• Intelligence is not even fixed within a population over time. A phenomenon known as “the
Flynn effect”15 (after its discoverer) suggests that IQ tests have increased almost six points a
decade, on average, over a timescale of tens of years, with most of the increases coming from
the lower half of the distribution of intelligence. This is an active area of research (as one might
well imagine) and some of that research has demonstrated fairly conclusively that individual
intelligences can be improved by five to ten points (a significant amount) by environmentally
correlated factors such as nutrition, education, complexity of environment.
• The best time for the brain to learn is right before sleep. The process of sleep appears to
“fix” long term memories in the brain and things one studies right before going to bed are
retained much better than things studied first thing in the morning. Note that this conflicts
directly with the party/entertainment schedule of many students, who tend to study early in
the evening and then amuse themselves until bedtime. It works much better the other way
• Sensory memory16 corresponds to the roughly 0.5 second (for most people) that a sensory
impression remains in the brain’s “active sensory register”, the sensory cortex. It can typically
hold less than 12 “objects” that can be retrieved. It quickly decays and cannot be improved
by rehearsal, although there is some evidence that its object capacity can be improved over a
longer term by practice.
• Short term memory is where some of the information that comes into sensory memory is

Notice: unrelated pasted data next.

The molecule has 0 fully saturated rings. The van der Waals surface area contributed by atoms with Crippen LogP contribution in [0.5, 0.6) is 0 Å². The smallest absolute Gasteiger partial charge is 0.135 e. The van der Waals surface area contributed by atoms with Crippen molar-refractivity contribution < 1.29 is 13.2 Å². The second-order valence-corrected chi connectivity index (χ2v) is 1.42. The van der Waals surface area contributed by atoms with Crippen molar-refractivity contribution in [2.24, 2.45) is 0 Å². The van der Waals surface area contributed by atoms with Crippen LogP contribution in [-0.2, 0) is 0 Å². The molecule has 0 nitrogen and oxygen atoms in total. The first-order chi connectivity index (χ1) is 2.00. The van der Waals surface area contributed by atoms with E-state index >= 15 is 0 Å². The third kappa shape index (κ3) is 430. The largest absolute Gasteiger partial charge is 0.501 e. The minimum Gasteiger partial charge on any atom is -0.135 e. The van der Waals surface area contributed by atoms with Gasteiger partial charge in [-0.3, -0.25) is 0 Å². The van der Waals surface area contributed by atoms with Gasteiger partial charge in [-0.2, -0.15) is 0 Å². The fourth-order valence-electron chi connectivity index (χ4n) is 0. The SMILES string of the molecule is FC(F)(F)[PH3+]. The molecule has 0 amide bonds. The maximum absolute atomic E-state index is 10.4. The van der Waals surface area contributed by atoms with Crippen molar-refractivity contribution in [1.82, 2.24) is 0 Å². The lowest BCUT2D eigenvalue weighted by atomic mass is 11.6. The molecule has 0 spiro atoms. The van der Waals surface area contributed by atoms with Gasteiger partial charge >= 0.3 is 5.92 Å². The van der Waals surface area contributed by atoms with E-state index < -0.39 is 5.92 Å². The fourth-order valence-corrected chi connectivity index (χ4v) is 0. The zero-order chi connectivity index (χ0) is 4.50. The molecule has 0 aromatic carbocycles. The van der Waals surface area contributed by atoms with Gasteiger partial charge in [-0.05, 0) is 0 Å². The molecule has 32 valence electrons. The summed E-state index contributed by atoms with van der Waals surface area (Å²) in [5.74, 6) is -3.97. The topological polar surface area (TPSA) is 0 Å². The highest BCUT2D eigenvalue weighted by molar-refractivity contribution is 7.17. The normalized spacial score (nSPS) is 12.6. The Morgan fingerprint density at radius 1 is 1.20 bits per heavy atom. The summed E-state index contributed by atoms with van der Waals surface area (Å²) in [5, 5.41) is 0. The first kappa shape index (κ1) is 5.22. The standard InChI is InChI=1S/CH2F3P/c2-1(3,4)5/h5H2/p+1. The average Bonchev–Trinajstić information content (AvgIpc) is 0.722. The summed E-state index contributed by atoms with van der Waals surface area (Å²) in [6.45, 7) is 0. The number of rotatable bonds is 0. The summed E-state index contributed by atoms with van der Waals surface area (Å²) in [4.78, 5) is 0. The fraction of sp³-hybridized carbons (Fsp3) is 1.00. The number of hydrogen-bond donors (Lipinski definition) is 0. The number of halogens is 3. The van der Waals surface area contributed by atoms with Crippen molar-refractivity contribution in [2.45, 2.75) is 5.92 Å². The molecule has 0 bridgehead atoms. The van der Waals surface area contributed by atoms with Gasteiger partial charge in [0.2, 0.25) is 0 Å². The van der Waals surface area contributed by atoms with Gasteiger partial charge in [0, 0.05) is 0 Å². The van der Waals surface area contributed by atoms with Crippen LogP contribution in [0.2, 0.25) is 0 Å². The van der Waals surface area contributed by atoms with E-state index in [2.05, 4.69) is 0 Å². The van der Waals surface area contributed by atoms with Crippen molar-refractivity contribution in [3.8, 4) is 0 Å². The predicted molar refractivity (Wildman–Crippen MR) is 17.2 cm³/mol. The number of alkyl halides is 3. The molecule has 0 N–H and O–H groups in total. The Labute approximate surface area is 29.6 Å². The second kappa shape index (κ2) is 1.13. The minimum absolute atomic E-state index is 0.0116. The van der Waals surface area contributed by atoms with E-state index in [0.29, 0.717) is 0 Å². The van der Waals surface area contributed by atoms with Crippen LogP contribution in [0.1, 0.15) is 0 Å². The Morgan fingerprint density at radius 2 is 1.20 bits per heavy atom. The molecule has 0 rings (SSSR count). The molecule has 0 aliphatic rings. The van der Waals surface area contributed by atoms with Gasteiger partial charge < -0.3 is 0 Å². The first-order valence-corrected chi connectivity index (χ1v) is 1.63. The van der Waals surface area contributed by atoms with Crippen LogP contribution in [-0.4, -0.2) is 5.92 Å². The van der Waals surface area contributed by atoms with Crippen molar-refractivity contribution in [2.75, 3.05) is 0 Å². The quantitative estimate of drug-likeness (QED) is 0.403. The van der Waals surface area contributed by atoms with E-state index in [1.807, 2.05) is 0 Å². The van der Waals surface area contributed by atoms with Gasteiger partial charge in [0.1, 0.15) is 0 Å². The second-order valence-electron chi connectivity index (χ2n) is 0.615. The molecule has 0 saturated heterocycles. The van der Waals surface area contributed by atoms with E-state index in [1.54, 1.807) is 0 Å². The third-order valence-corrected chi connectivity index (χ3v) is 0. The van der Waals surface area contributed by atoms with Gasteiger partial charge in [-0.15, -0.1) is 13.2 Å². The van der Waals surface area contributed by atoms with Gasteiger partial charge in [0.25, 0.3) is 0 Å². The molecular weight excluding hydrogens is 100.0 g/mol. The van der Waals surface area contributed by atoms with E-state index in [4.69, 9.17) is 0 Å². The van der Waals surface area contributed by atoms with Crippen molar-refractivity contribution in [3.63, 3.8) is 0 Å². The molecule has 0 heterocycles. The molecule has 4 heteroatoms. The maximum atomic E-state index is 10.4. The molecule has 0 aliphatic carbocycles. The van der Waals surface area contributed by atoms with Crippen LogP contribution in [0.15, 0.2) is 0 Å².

transferred. Just which information is transferred depends on where one’s “attention” is,
and the mechanics of the attention process are not well understood and are an area of active
research. Attention acts like a filtering process, as there is a wealth of parallel information in our
sensory memory at any given instant in time but the thread of our awareness and experience
of time is serial. We tend to “pay attention” to one thing at a time. Short term memory lasts
from a few seconds to as long as a minute without rehearsal, and for nearly all people it holds
4 − 5 objects17. However, its capacity can be increased by a process called “chunking” that
is basically the information compression mechanism demonstrated in the earlier example with
numbers – grouping of the data to be recalled into “objects” that permit a larger set to still
fit in short term memory.
• Studies of chunking show that the ideal size for data chunking is three. That is, if you try to
remember the string of letters:
with the usual three second look you’ll almost certainly find it impossible. If, however, I insert
the following spaces:
FBI NSA CIA IBM ATT MSN
It is suddenly much easier to get at least the first four. If I parenthesize:
(FBI NSA CIA) (IBM ATT MSN)
so that you can recognize the first three are all government agencies in the general category of
“intelligence and law enforcement” and the last three are all market symbols for information
technology mega-corporations, you can once again recall the information a day later with only
the most cursory of rehearsals. You’ve taken eighteen ”random” objects that were meaningless
and could hence be recalled only through the most arduous of rehearsal processes, converted
them to six “chunks” of three that can be easily tagged by the brain’s existing long term
memory (note that you are not learning the string FBI, you are building an association to the
15Wikipedia: http://www.wikipedia.org/wiki/flynn effect.
16Wikipedia: http://www.wikipedia.org/wiki/memory. Several items in a row are connected to this page.